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Oldest known burial site on planet Earth wasn't actually created by our species

Oldest known burial site on planet Earth wasn't actually created by our species

The site predates the oldest known human burial by 100,000 years

The oldest burial sight on the planet has been discovered - and it wasn't created by humans.

Questions around the evolution of mankind and where we all come from are enduring fascinations across the world, with many of us often wondering what life was like for our distant ancestors.

The origins of modern humans have so far been traced back to the Cradle of Humankind in South Africa, a UNESCO World Heritage Site just outside of Johannesburg.

This site holds burial grounds for some of modern humans oldest ancestors - however, a new discovery could change everything that we know about about human evolution.

The Rising Star caves system in The Cradle of Human Kind. (LUCA SOLA/AFP via Getty Images)
The Rising Star caves system in The Cradle of Human Kind. (LUCA SOLA/AFP via Getty Images)

Nestled deep in a series of caves about 30 meters (100 feet) underground called the Rising Star system were a string of burial sites belonging to a long extinct species called the Homo Naledi.

The burial sites are around 200,000 years old, predating ancient human sites by around 100,000 years.

Homo Naledi are estimated to have been about 143.6 cm (4 ft 9 in) tall, had 'tool wielding' hands and walked upright.

Their brains were also significantly smaller than the modern human brain, as they were thought to be about the same size as an orange.

The research was led by paleoanthropologist Lee Berger, who referred to the discovery as 'the most ancient interments yet recorded in the hominin record'.

A Homo Naledi skull. (LUCA SOLA/AFP via Getty Images)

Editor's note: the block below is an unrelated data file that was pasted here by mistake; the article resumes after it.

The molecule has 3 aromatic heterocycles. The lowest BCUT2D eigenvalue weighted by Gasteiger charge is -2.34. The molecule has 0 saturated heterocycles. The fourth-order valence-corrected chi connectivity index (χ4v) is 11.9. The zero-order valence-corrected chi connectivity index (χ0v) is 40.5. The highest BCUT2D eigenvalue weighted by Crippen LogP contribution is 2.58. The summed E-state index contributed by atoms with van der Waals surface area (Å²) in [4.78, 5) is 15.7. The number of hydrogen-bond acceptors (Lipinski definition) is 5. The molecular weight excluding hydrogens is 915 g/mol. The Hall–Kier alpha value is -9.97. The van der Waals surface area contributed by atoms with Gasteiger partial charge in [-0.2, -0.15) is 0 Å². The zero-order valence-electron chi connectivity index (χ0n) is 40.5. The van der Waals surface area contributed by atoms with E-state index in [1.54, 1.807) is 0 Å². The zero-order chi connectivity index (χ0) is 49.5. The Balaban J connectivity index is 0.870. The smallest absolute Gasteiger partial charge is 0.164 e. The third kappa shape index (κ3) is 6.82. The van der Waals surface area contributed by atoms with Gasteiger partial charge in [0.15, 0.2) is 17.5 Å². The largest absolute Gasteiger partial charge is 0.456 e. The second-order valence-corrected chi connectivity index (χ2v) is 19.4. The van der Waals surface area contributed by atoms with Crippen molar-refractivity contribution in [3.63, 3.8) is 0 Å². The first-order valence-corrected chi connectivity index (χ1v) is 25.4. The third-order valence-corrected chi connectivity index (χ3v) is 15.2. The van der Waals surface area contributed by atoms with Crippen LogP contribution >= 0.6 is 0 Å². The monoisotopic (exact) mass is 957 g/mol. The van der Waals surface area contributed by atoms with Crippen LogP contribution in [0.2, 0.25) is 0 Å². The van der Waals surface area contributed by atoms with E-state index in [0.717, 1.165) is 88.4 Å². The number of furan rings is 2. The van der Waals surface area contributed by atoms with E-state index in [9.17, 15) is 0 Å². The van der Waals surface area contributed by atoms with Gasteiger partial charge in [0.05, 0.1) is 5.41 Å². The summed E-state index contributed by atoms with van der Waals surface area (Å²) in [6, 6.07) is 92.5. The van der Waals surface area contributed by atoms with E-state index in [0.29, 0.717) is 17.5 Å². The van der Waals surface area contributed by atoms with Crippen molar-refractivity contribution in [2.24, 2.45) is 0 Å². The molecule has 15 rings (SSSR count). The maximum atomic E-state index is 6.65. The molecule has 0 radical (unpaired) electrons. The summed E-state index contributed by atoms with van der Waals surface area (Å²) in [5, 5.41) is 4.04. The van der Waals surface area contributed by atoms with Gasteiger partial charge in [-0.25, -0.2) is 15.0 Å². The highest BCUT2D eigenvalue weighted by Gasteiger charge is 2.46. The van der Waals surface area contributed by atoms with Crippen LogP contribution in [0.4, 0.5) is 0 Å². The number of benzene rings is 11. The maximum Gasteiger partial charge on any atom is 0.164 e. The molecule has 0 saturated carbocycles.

A Homo Naledi skull. (LUCA SOLA/AFP via Getty Images)

Following the discovery, Berger has since gone on to suggest the burial site could upend everything we currently know about human evolution.

The remains were discovered in holes which appeared to have been deliberately dug and filled in at the time of burial and there were also geometrical carvings on the wall, suggesting the Naledi possessed the ability to create complex burial sites.

"These discoveries show that mortuary practices were not limited to H. sapiens or other hominins with large brain sizes," researchers argued, adding that this proved they were capable of complex behaviour.

According to Berger, this means that humans are not 'unique' in their behaviours, telling AFP: "[This discovery] would mean not only are humans not unique in the development of symbolic practices, but may not have even invented such behaviours."

Lee Berger in the Rising Star cave system. (LUCA SOLA/AFP via Getty Images)
Lee Berger in the Rising Star cave system. (LUCA SOLA/AFP via Getty Images)

However, not everyone is convinced by Berger's research.

A study later conducted in November 2023 argued there was 'no scientific evidence' proving the Homo Naledi deliberately buried their dead and called for further research into Berger's claims.

"We really need substantial additional documentation and scientific analyses before we can rule out that natural agents and post-depositional processes were responsible for the accumulation of bodies/body parts and to prove the intentional excavation and filling of pits by Homo Naledi," María Martinón-Torres said in the critique, which was published in the Journal of Human Evolution.

Featured Image Credit: LUCA SOLA/AFP via Getty Images

Topics: Science